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for the holidays. >>> across spain thursday, coordinated demonstrations were head in dozens of cities to protest cuts in education. it's part of austerity measures aimed at lifting the country out of diet dep. spain's recession is hurting the theater business, too, but as mark phillips reports, one owner found a way to sell tickets. >> reporter: other places, theatrical productions may be about drama and song. in spain right now, though, they're also about vegetables, specifically -- >> carrots. carrots. >> reporter: carrots. the humble root which may determine whether kym marsh's theater in the town near barcelona lives or dies and a lot of others too. why? because the spanish government has recently just about tripled the sales tax on theater tickets and kym fears that no one would ever fill these seats, until he made a discovery whiles out shopping. the tax on carrots is 4%. >> 4%, yes. >> reporter: the tax on theater tickets -- >> 21%. >> reporter: 21%. kym marsh did the math. food for the body, 4% tax. food for the soul, 21%. there had to be a way to bridge the gap. there was. kym doesn't s
time of year. ♪ nice sweater. thank you. >>> spain is in a financial crisis. the economy in recession, the government in debt, unemployment at 26%. it's a crisis that was threatening to put theaters out of business. but as mark phillips found, one theater owner got an ingenious idea straight out of bugs bunny. >> reporter: in other places, theatrical production may be about drama and song. in spain right now, though, they are also about vegetables. specifically -- >> carrots. >> reporter: -- carrots, the humble root which may determine whether quim marce's theater in the town of bescano, north of barcelona, lives or dies, and a lot of others, too. why? because the spanish government has recently just about tripled the sales tax on theater tickets. and quim feared that no one would ever fill these seats, until he made a discovery while out shopping. the tax on carrots is 4%. the tax on theater tickets, 21%. quim marce did the math. food for the body, 4% tax. food for the soul, 21%. there had to be a way to bridge the gap. there was. quim doesn't sell tickets now. he sells carrots, expe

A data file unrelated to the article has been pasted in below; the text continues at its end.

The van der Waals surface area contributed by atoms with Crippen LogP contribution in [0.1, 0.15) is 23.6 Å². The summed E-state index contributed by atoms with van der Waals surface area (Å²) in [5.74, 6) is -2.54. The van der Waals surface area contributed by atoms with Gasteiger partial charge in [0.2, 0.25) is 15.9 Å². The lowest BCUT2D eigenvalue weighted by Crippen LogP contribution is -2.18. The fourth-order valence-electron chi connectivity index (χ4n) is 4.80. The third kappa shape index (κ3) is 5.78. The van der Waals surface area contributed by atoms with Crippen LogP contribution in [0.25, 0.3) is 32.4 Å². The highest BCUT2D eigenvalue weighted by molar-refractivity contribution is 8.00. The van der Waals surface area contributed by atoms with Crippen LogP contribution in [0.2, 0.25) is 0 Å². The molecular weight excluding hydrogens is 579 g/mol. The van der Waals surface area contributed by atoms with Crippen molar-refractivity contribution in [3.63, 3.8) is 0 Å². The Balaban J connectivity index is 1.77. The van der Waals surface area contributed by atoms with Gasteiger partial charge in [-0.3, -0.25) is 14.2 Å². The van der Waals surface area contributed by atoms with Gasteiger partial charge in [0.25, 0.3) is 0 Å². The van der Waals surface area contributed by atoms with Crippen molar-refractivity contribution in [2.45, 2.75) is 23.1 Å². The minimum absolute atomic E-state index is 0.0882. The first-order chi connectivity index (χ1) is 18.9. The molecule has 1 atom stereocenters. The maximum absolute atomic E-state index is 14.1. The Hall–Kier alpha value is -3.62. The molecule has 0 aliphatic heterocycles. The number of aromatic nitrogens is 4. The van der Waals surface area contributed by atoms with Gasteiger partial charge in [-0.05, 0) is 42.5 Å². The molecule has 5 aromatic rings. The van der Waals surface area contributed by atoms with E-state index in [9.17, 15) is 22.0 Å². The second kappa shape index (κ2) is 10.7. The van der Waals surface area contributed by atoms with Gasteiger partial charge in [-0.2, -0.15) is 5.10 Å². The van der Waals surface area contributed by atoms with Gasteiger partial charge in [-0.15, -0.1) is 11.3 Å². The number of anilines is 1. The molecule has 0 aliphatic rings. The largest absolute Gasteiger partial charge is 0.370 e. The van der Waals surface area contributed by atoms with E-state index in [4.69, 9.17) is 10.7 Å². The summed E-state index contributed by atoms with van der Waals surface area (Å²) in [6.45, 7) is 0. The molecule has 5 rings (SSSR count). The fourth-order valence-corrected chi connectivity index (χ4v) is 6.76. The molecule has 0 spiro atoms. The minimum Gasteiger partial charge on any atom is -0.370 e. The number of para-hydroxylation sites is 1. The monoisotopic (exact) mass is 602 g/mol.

was due to go to spain. he even call from hospital to say he could not go. his widow's lawyers said this meant he should have been protected. britain has been trying to improve relations with russia, but old wounds may now be reopened. >> there will be unusually stark and diplomatic fallout from this incident it was known when the papers were delivered and this would cause reaction, and perhaps even anger. >> was he killed on orders of the russian secret services? and was it because of his work for the british secret service tax -- service? >> it gets more and more mysterious. still to come, leaving his mark where it was not wanted. evangeline's a prison sentence after defiling a famous painting. >> ministers agreed on a fully fledged banking union and bailout loans for greece. what was being done to prevent another global downturn? that was on queen elizabeth's mind as she visited the bank of england. >> trying her hand at high finance, the queen, put in her signature on a special, a bank note. >> it does not improve much. >> the bank note, worth 1 million pounds, seem like small c